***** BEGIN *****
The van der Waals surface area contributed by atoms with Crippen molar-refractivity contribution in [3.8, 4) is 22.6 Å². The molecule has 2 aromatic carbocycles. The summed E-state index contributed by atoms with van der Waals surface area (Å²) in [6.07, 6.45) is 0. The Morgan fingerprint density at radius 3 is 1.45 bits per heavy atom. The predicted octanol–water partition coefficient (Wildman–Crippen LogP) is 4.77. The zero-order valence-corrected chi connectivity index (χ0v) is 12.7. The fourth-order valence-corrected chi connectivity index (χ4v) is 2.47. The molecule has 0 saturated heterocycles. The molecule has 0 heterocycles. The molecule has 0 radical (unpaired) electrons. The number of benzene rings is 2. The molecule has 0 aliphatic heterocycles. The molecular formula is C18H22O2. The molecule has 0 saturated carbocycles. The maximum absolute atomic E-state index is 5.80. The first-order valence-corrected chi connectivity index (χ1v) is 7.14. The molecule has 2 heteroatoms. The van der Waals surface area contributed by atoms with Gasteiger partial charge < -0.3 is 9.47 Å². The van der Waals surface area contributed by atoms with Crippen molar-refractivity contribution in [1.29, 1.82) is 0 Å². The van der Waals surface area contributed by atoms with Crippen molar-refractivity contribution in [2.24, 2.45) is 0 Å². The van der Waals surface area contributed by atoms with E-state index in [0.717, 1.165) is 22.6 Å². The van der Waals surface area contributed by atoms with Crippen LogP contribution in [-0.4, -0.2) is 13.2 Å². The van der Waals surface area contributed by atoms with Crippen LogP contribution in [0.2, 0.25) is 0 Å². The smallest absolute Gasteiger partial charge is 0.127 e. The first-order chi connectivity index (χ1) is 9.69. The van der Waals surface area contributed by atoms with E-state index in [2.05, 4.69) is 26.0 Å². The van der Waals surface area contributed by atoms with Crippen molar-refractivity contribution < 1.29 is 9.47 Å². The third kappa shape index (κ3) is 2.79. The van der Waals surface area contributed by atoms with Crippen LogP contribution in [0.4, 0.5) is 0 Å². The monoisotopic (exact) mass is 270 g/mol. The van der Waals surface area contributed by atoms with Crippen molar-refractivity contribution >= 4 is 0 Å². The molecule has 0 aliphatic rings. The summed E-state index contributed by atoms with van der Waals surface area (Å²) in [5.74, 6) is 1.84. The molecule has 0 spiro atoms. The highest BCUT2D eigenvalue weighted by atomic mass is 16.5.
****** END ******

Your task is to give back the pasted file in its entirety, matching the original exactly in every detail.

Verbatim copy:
The van der Waals surface area contributed by atoms with Crippen molar-refractivity contribution in [3.8, 4) is 22.6 Å². The molecule has 2 aromatic carbocycles. The summed E-state index contributed by atoms with van der Waals surface area (Å²) in [6.07, 6.45) is 0. The Morgan fingerprint density at radius 3 is 1.45 bits per heavy atom. The predicted octanol–water partition coefficient (Wildman–Crippen LogP) is 4.77. The zero-order valence-corrected chi connectivity index (χ0v) is 12.7. The fourth-order valence-corrected chi connectivity index (χ4v) is 2.47. The molecule has 0 saturated heterocycles. The molecule has 0 heterocycles. The molecule has 0 radical (unpaired) electrons. The number of benzene rings is 2. The molecule has 0 aliphatic heterocycles. The molecular formula is C18H22O2. The molecule has 0 saturated carbocycles. The maximum absolute atomic E-state index is 5.80. The first-order valence-corrected chi connectivity index (χ1v) is 7.14. The molecule has 2 heteroatoms. The van der Waals surface area contributed by atoms with Gasteiger partial charge < -0.3 is 9.47 Å². The van der Waals surface area contributed by atoms with Crippen molar-refractivity contribution in [1.29, 1.82) is 0 Å². The van der Waals surface area contributed by atoms with Crippen molar-refractivity contribution in [2.24, 2.45) is 0 Å². The van der Waals surface area contributed by atoms with E-state index in [0.717, 1.165) is 22.6 Å². The van der Waals surface area contributed by atoms with Crippen LogP contribution in [-0.4, -0.2) is 13.2 Å². The van der Waals surface area contributed by atoms with Crippen LogP contribution in [0.2, 0.25) is 0 Å². The smallest absolute Gasteiger partial charge is 0.127 e. The first-order chi connectivity index (χ1) is 9.69. The van der Waals surface area contributed by atoms with E-state index in [2.05, 4.69) is 26.0 Å². The van der Waals surface area contributed by atoms with Crippen molar-refractivity contribution < 1.29 is 9.47 Å². The third kappa shape index (κ3) is 2.79. The van der Waals surface area contributed by atoms with Crippen LogP contribution in [0.4, 0.5) is 0 Å². The monoisotopic (exact) mass is 270 g/mol. The van der Waals surface area contributed by atoms with Crippen molar-refractivity contribution >= 4 is 0 Å². The molecule has 0 aliphatic rings. The summed E-state index contributed by atoms with van der Waals surface area (Å²) in [5.74, 6) is 1.84. The molecule has 0 spiro atoms. The highest BCUT2D eigenvalue weighted by atomic mass is 16.5.